feet; the Saman verses, Vairupa and Vairaga, its sides lengthways, south

and north; the Saman verses, Sakvara and Raivata, its sides crossways,

east and west. That throne is Pragna, knowledge, for by knowledge,

self-knowledge, he sees clearly. He approaches the couch Amitaugas. That

is Prana, i.e., speech. The past and the future are its eastern feet;

prosperity and earth its western feet; the Saman verses, Brihad and

Rathantara, are the two sides lengthways of the couch, south and north;

the Saman verses, Bhadra and Yagnayagniya, are its cross-sides at the

head and feet, east and west; the Rik and Saman are the long sheets,

east and west; the Yagus the cross-sheets, south and north; the

moon-beam the cushion; the Udgitha the white coverlet; prosperity the

pillow. On this couch sits Brahman, and he who knows himself one with

Brahman, sitting on the couch, mounts it first with one foot only. Then

Brahman says to him: 'Who art thou?' and he shall answer: 'I am like a

season, and the child of the seasons, sprung from the womb of endless

space, from the light, from the luminous Brahman. The light, the origin

of the year, which is the past, which is the present, which is all

living things, and all elements, is the Self. Thou art the Self. What

thou art, that am I.' Brahman says to him: 'Who am I?' He shall answer:

'That which is, the true.' Brahman asks: 'What is the true?' He says to

him: 'What is different from the gods and from the senses that is Sat,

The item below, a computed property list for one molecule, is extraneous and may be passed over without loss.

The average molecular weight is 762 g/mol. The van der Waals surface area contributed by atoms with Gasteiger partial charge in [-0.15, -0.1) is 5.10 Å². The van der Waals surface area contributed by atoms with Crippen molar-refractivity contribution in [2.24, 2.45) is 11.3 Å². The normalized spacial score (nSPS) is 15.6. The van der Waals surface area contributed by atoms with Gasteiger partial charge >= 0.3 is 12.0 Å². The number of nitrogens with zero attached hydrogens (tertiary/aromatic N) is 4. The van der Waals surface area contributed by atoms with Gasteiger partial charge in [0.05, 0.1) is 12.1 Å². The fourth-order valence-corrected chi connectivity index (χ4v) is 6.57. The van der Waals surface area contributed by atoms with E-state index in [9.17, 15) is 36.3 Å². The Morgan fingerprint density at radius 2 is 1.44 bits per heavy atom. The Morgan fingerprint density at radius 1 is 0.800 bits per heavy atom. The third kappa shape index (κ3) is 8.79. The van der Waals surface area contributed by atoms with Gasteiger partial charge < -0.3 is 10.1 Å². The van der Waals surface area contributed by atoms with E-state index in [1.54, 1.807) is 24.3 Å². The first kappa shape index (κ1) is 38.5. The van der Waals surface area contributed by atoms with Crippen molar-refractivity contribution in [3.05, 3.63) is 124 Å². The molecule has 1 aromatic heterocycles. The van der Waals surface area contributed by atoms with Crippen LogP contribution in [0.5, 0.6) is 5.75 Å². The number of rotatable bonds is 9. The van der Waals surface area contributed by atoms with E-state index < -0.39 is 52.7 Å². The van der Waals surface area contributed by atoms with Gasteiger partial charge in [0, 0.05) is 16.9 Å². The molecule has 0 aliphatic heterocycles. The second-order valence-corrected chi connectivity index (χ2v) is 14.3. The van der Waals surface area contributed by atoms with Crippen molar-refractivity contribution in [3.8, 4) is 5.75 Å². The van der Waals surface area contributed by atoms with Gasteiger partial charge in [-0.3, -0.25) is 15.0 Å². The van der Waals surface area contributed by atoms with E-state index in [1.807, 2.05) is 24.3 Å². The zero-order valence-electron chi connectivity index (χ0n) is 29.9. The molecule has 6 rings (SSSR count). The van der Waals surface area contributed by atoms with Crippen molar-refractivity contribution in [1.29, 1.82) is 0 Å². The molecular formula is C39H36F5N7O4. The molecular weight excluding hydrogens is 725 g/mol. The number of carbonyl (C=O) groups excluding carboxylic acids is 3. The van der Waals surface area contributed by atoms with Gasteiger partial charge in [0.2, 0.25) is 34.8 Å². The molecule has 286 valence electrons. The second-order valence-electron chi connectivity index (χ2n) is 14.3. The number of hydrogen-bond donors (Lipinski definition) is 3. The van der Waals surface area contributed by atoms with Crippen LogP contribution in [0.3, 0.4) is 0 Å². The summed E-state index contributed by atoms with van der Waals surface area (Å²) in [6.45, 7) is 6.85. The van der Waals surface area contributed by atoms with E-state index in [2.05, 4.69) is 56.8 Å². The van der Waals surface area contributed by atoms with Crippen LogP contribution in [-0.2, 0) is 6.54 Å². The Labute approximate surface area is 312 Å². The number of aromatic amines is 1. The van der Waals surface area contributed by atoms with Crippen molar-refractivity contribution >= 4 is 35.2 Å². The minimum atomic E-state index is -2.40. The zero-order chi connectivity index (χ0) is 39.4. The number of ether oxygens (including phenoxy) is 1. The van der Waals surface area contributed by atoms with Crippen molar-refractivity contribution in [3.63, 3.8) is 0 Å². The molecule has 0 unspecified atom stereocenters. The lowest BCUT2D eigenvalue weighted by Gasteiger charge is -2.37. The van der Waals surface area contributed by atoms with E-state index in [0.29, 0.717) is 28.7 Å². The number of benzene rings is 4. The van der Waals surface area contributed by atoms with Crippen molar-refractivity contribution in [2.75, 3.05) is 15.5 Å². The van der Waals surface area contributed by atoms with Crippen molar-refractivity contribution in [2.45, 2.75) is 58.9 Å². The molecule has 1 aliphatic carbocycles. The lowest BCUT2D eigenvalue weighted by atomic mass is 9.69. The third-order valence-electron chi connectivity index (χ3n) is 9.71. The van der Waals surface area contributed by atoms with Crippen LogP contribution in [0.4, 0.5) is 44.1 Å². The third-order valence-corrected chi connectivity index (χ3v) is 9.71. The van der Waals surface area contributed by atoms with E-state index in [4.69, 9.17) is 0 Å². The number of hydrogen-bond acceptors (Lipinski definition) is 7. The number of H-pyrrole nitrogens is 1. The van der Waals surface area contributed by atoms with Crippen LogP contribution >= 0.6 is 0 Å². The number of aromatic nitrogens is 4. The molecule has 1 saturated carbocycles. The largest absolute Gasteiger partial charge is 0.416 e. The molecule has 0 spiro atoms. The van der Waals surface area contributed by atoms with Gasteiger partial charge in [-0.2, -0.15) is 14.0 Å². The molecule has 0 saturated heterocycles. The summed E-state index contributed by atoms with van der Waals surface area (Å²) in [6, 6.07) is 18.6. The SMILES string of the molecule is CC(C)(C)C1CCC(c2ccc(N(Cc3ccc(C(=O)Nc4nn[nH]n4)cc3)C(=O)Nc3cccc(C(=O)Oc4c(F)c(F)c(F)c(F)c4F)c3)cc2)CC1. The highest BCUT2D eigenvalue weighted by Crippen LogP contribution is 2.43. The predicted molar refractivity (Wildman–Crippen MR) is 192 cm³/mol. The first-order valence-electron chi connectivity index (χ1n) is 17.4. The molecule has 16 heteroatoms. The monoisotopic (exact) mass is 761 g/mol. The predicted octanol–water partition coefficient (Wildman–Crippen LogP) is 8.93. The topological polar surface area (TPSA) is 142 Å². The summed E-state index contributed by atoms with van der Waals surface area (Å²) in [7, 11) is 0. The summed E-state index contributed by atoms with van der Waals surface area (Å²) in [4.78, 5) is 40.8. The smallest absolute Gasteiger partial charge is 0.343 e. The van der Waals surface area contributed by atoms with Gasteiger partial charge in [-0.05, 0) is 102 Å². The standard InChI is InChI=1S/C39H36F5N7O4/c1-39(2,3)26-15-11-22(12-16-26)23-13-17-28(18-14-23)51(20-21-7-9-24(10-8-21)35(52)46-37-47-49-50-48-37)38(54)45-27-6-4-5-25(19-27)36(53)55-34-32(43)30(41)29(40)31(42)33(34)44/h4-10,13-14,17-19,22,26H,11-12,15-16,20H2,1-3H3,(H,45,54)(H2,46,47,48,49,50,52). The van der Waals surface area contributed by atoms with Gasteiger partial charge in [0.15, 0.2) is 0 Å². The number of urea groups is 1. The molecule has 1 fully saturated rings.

but the gods and the senses are Tyam. Therefore, by that name Sattya, or

true, is called all this whatever there is. All this thou art.' This is

also declared by a verse: 'This great Rishi, whose belly is the Yagus,

the head the Saman, the form the Rik, is to be known as being

imperishable, as being Brahman.'



"Brahman says to him: 'How dost thou obtain my male names?' He should

answer: 'By breath.' Brahman asks: 'How my female names?' He should

answer: 'By speech.' Brahman asks: 'How my neuter names?' He should

answer: 'By mind.' 'How smells?' 'By the nose.' 'How forms?' 'By the

eye.' 'How sounds?' 'By the ear.' 'How flavors of food?' 'By the

tongue.' 'How actions?' 'By the hands.' 'How pleasures and pain?' 'By

the body.' 'How joy, delight, and offspring?' 'By the organ.' 'How

journeyings?' 'By the feet.' 'How thoughts, and what is to be known and

desired?' 'By knowledge alone.'



"Brahman says to him: 'Water indeed is this my world, the whole Brahman

world, and it is thine.'



"Whatever victory, whatever might belongs to Brahman, that victory and

that might he obtains who knows this, yea, who knows this."[15]





The channels run everywhere, the creeper (of passion) stands sprouting; if The course and nature of things is such that facebooktwittergoogle_plusredditpinterestlinkedinmail

Feedback